Game Reviews

Wrestling Revolution 3D

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Wrestling Revolution 3D

Here's an interesting concept. Let's say you want to make a wrestling game that's as close to the real thing as possible.

What you’d need to consider is that wrestling - the wrestling you see on TV, with stadiums full of Americans and rings full of gigantic pantomime dames - is more than grappling and throws.

It's a dazzling firework show of extravagance and hero worship, and any game that can harness the gaudy, extreme, sheer entertainment value has nailed the concept of an actual wrestling simulator.

Wrestling Revolution 3D accomplishes this so well, you don't even notice that it's distracting you with drama.

On the ropes

We don't actually want to say that this is first and foremost a wrestling/fighting game, because every aspect of Wrestling Revolution 3D is seamlessly blended with all the others.

Yes, it's a fighting game, but it's every bit as much of a character management challenge.

Before the manly grappling even begins, you're required to make a suitably grandiose entrance. Whether you're a face or a heel, nothing matters in wrestling unless the crowd is going nuts, and we don't really care if it's cheers or jeers.

Building your reputation outside the ring is as important as showing off inside of it.

You take control of your wrestler as he makes his way out to the ropes and canvas, and help him to strut his stuff once he's in the spotlight.

It might not sound like great gameplay, but it's surprising how it helps to build anticipation for the match. If this was a passive sequence, you'd simply skip it, but taking control makes it unexpectedly entertaining.

Button rasslin'

There are a lot of buttons required to operate Wrestling Revolution 3D, so the game naturally suffers a similar, fumbling fate to all virtual joypad-driven titles.

Alongside the movement controls, you’re given attack, grapple, run, pick-up, and taunt buttons to pull off the huge number of traditional, balletic wrestling moves. You'll regularly battle to find the right one when the heat is on.

But Wrestling Revolution 3D manages to compensate for this inherent stumbling block quite admirably.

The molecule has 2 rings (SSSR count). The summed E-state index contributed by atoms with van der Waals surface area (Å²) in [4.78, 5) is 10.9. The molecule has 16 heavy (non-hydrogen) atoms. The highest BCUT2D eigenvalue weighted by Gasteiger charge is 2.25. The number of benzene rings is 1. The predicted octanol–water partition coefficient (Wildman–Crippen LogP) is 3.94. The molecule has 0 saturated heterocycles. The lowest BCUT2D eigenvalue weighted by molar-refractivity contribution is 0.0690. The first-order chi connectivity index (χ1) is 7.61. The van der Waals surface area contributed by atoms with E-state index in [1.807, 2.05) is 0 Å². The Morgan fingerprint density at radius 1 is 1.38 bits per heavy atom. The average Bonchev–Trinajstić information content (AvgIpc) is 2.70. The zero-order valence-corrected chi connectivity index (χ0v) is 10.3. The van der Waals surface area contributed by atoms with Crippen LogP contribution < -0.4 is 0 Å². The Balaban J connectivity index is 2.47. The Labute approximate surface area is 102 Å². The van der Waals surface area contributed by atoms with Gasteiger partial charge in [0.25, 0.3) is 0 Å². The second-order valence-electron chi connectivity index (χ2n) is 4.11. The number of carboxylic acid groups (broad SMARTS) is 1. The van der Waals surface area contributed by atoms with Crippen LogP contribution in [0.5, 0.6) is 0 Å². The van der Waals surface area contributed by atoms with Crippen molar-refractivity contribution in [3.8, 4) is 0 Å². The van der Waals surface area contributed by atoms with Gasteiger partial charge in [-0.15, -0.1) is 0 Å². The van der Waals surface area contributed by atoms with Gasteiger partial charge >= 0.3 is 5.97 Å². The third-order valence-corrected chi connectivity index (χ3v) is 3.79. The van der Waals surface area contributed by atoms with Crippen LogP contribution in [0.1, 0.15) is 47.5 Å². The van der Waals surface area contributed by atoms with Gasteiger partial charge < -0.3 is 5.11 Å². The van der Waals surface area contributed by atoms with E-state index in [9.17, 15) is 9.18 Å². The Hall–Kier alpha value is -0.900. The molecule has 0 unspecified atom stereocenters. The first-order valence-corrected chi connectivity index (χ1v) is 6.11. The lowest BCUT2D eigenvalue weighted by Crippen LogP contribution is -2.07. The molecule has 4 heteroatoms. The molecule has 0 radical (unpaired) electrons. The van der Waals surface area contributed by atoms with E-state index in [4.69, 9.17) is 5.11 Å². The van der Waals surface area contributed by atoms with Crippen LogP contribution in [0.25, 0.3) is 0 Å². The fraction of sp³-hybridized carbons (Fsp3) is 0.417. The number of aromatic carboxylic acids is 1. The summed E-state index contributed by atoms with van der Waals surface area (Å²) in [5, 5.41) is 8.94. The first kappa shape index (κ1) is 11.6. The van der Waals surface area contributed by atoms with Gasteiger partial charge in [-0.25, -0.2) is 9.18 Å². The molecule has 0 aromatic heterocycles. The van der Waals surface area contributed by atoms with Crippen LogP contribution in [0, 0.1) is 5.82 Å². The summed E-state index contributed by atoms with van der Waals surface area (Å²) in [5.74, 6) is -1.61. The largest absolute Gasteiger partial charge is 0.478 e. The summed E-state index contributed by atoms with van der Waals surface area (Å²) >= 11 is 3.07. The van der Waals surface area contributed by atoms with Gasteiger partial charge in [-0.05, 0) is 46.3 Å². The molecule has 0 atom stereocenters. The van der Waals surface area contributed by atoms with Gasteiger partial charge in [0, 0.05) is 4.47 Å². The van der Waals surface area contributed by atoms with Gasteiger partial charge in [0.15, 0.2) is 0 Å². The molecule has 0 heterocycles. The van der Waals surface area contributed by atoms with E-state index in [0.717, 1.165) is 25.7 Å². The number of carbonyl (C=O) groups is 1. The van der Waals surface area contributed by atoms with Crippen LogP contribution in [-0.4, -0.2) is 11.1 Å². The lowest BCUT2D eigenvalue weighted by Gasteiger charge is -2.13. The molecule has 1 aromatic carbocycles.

The game isn't too critical when it comes to lining up your wrestler with his opponent (or opponents, since you can have up to 10 wrestlers in the ring at once as you climb the league), so a grab, for example, works very easily.

So do the attacks, with the position and situation of the fighters dictating what happens. This means you can pull off some great acrobatic moves without having to master an encyclopedia of combos, and the illusion of watching a WWE performance is maintained.

The action even heads outside of the ring to involve opportune weaponry, complete with melodramatic stumbling around in a daze when you’re clocked with a chair, or a 2-by-4.

While the moves look great, some of the animation is very wooden, possibly because we're spoiled these days with motion capture realism, even in smartphone titles.

And this isn't going to convert anyone who's repelled by the overacting falsity of big money wrestling, since that's the pseudo-sport Wrestling Revolution 3D attempts, and succeeds in, capturing.

The developer promises more customisation and new events as the game matures, and the foundations are solid enough to make us believe he'll accomplish just that. So you might as well get in on the ground floor, and start your career with a bang.

Wrestling Revolution 3D

Slightly wooden in appearance, but a first-class representation of classic American wrestling, complete with balletic behemoths and melodramatic flare. Crude entertainment at its best